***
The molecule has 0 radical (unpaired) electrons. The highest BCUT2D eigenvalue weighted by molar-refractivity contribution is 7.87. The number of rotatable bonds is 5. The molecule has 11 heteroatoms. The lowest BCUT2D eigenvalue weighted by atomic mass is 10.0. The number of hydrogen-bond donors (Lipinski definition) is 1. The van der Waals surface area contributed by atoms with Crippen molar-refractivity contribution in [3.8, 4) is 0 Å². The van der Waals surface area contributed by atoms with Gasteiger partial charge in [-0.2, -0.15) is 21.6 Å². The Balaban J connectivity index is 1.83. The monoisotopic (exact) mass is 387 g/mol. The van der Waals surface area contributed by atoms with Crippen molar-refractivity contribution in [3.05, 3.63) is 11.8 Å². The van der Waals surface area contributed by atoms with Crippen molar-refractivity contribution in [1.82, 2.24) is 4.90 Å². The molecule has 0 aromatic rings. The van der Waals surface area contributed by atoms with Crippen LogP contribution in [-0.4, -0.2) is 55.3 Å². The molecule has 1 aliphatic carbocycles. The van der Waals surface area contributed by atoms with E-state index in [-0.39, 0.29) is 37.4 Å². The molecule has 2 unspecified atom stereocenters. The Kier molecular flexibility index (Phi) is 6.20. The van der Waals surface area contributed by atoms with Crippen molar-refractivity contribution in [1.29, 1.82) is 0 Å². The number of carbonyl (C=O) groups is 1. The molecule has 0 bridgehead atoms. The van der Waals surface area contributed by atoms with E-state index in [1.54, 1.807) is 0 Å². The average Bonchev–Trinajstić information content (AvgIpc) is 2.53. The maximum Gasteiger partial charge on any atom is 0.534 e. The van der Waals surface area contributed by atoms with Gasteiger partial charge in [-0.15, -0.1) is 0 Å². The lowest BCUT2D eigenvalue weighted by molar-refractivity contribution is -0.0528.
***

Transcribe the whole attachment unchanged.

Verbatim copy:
The molecule has 0 radical (unpaired) electrons. The highest BCUT2D eigenvalue weighted by molar-refractivity contribution is 7.87. The number of rotatable bonds is 5. The molecule has 11 heteroatoms. The lowest BCUT2D eigenvalue weighted by atomic mass is 10.0. The number of hydrogen-bond donors (Lipinski definition) is 1. The van der Waals surface area contributed by atoms with Crippen molar-refractivity contribution in [3.8, 4) is 0 Å². The van der Waals surface area contributed by atoms with Gasteiger partial charge in [-0.2, -0.15) is 21.6 Å². The Balaban J connectivity index is 1.83. The monoisotopic (exact) mass is 387 g/mol. The van der Waals surface area contributed by atoms with Crippen molar-refractivity contribution in [3.05, 3.63) is 11.8 Å². The van der Waals surface area contributed by atoms with Crippen molar-refractivity contribution in [1.82, 2.24) is 4.90 Å². The molecule has 0 aromatic rings. The van der Waals surface area contributed by atoms with Crippen LogP contribution in [-0.4, -0.2) is 55.3 Å². The molecule has 1 aliphatic carbocycles. The van der Waals surface area contributed by atoms with E-state index in [-0.39, 0.29) is 37.4 Å². The molecule has 2 unspecified atom stereocenters. The Kier molecular flexibility index (Phi) is 6.20. The van der Waals surface area contributed by atoms with Crippen molar-refractivity contribution in [1.29, 1.82) is 0 Å². The number of carbonyl (C=O) groups is 1. The molecule has 0 bridgehead atoms. The van der Waals surface area contributed by atoms with E-state index in [1.54, 1.807) is 0 Å². The average Bonchev–Trinajstić information content (AvgIpc) is 2.53. The maximum Gasteiger partial charge on any atom is 0.534 e. The van der Waals surface area contributed by atoms with Gasteiger partial charge in [-0.15, -0.1) is 0 Å². The lowest BCUT2D eigenvalue weighted by molar-refractivity contribution is -0.0528.